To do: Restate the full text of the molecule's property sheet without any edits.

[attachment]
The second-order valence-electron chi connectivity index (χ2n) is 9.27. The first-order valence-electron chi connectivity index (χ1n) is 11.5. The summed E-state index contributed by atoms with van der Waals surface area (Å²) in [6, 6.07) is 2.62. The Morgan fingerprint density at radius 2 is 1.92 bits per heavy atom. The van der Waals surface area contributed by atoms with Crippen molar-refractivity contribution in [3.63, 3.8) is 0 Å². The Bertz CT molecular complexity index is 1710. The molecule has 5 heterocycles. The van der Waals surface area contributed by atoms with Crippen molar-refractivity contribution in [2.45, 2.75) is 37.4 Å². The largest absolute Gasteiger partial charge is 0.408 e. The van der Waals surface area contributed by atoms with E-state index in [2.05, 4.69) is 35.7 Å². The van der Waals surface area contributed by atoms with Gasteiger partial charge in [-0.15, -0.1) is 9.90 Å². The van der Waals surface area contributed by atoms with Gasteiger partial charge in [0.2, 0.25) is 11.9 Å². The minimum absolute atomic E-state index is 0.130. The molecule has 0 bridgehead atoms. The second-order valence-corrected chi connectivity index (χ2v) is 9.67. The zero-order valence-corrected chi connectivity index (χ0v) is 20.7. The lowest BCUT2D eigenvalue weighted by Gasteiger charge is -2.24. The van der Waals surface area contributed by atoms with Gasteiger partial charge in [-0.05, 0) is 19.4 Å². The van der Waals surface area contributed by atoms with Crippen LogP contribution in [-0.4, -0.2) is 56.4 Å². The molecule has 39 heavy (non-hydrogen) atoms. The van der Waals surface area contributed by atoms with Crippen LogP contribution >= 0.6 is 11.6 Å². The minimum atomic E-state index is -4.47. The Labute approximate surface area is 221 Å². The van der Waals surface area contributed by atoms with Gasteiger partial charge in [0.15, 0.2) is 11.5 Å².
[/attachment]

The second-order valence-electron chi connectivity index (χ2n) is 9.27. The first-order valence-electron chi connectivity index (χ1n) is 11.5. The summed E-state index contributed by atoms with van der Waals surface area (Å²) in [6, 6.07) is 2.62. The Morgan fingerprint density at radius 2 is 1.92 bits per heavy atom. The van der Waals surface area contributed by atoms with Crippen molar-refractivity contribution in [3.63, 3.8) is 0 Å². The Bertz CT molecular complexity index is 1710. The molecule has 5 heterocycles. The van der Waals surface area contributed by atoms with Crippen molar-refractivity contribution in [2.45, 2.75) is 37.4 Å². The largest absolute Gasteiger partial charge is 0.408 e. The van der Waals surface area contributed by atoms with E-state index in [2.05, 4.69) is 35.7 Å². The van der Waals surface area contributed by atoms with Gasteiger partial charge in [-0.15, -0.1) is 9.90 Å². The van der Waals surface area contributed by atoms with Gasteiger partial charge in [0.2, 0.25) is 11.9 Å². The minimum absolute atomic E-state index is 0.130. The molecule has 0 bridgehead atoms. The second-order valence-corrected chi connectivity index (χ2v) is 9.67. The zero-order valence-corrected chi connectivity index (χ0v) is 20.7. The lowest BCUT2D eigenvalue weighted by Gasteiger charge is -2.24. The van der Waals surface area contributed by atoms with Gasteiger partial charge in [-0.05, 0) is 19.4 Å². The van der Waals surface area contributed by atoms with Crippen LogP contribution in [-0.4, -0.2) is 56.4 Å². The molecule has 39 heavy (non-hydrogen) atoms. The van der Waals surface area contributed by atoms with Crippen LogP contribution >= 0.6 is 11.6 Å². The minimum atomic E-state index is -4.47. The Labute approximate surface area is 221 Å². The van der Waals surface area contributed by atoms with Gasteiger partial charge in [0.15, 0.2) is 11.5 Å².